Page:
Depression in perinatal women confers substantial medical, psychiatric, social and developmental risk to children (NAS, 2009) and remains a critical and under-addressed public health problem. Population specific differences, or disparities, in the presence (prevalence) and persistence of perinatal depression as well as in access to care are poorly understood. The Agency for Healthcare Research and Quality Evidence Report (2005) and the National Academy of Sciences / Institute of Medicine Report on Depression in Parents (2009) both outline a clear gap in understanding of depression around the time of childbearing in minority women, rural and low SES women. This proposal is a Competitive Revision Application for Targeted Research on Mental Health Disparities NOT-MH-10-021. As required by the RFA for this proposal, it is submitted as a revision of a current parent NIMH grant entitled, """"""""Placebo Controlled Trial of Sertraline and IPT for Postpartum Depression (1 R01 MH074636-01A2;Stuart PI). The purpose of the proposal, as described by the NIMH RFA, is """"""""to conduct secondary analyses to target research questions addressing mental health disparities."""""""" The Revised Application aims overall to combine and analyze important sub-group differences to provide novel information on disparities in perinatal depression and treatment use. The parent grant will contribute data from over 5500 perinatal women who have been screened in the project to date. Additional data will be obtained from the Women's Mood Disorder (WMD) Task group, a part of the National Network of Depression Centers that was established 2009 in order to synergistically advance the field of women's depression by capitalizing upon the strengths and expertise of a collaborative network. The Revised Application will aggregate and analyze 12 individual WMD member databases in order to address key disparities-related questions related to depression in women around the time of childbearing and to provide information on population differences in course and treatment use (engagement and adequacy) from pregnancy through postpartum. The proposed aims cannot be addressed by any of the individual databases due to inadequate statistical power. All groups have collected similar depression and treatment use measurements from multiple sites and treatment settings. The pooled sample will include >30,000 perinatal women, and will include large numbers of women from diverse racial minority (n=5117), SES, and geographical groups for key comparative analyses. This data will be used to develop a clinical tool to overcome disparities in treatment which will allow clinicians to tailor interventions to specific settings and individual women. In addition, this project will establish collaborative capacity and infrastructure of the WMD to advance multi-site, interdisciplinary collaborative research on women's depression with an emphasis on understanding and addressing health disparities.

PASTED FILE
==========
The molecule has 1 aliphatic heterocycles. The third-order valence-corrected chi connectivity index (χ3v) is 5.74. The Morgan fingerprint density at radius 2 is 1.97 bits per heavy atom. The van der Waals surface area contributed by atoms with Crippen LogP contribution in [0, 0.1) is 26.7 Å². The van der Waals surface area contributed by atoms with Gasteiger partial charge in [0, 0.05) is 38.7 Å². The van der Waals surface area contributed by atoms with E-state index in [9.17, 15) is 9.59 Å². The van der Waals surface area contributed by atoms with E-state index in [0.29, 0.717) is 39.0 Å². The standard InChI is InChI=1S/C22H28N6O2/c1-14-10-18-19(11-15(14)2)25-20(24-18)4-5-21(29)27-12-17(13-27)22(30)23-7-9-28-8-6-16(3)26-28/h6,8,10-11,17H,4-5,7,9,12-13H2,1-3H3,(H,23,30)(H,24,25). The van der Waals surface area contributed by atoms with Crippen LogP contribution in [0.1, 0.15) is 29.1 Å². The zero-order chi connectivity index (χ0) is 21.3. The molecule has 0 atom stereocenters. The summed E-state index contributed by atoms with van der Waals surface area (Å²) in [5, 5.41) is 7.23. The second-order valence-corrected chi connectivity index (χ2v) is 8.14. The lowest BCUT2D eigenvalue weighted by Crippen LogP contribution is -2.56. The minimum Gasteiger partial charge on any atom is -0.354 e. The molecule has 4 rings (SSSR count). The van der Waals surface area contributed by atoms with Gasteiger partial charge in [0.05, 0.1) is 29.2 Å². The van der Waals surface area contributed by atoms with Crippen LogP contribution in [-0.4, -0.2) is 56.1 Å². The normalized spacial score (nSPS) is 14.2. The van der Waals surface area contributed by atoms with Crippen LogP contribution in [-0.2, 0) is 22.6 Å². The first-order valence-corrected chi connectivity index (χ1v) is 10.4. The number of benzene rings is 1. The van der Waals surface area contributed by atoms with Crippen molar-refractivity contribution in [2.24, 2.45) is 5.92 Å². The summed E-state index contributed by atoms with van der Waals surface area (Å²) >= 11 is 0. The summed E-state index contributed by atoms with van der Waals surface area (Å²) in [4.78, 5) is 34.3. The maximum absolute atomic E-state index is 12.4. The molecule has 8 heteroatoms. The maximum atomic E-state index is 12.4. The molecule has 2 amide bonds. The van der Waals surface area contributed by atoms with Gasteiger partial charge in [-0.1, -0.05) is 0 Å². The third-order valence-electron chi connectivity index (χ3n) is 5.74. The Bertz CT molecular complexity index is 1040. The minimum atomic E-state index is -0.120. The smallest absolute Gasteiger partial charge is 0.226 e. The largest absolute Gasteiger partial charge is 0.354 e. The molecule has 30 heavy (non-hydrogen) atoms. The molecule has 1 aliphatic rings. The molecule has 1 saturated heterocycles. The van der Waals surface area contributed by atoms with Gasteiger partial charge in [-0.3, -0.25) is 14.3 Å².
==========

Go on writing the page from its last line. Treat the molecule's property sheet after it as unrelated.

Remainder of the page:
The proposed study will provide critical information about population specific differences, or disparities, in the presence (prevalence) and persistence of perinatal depression as well as access to treatment. Data from 12 studies will be aggregated and will include more than 30,000 perinatal women, including 5117 minority women. This data will be used to overcome disparities in treatment and assist underserved women to better receive mental health care.
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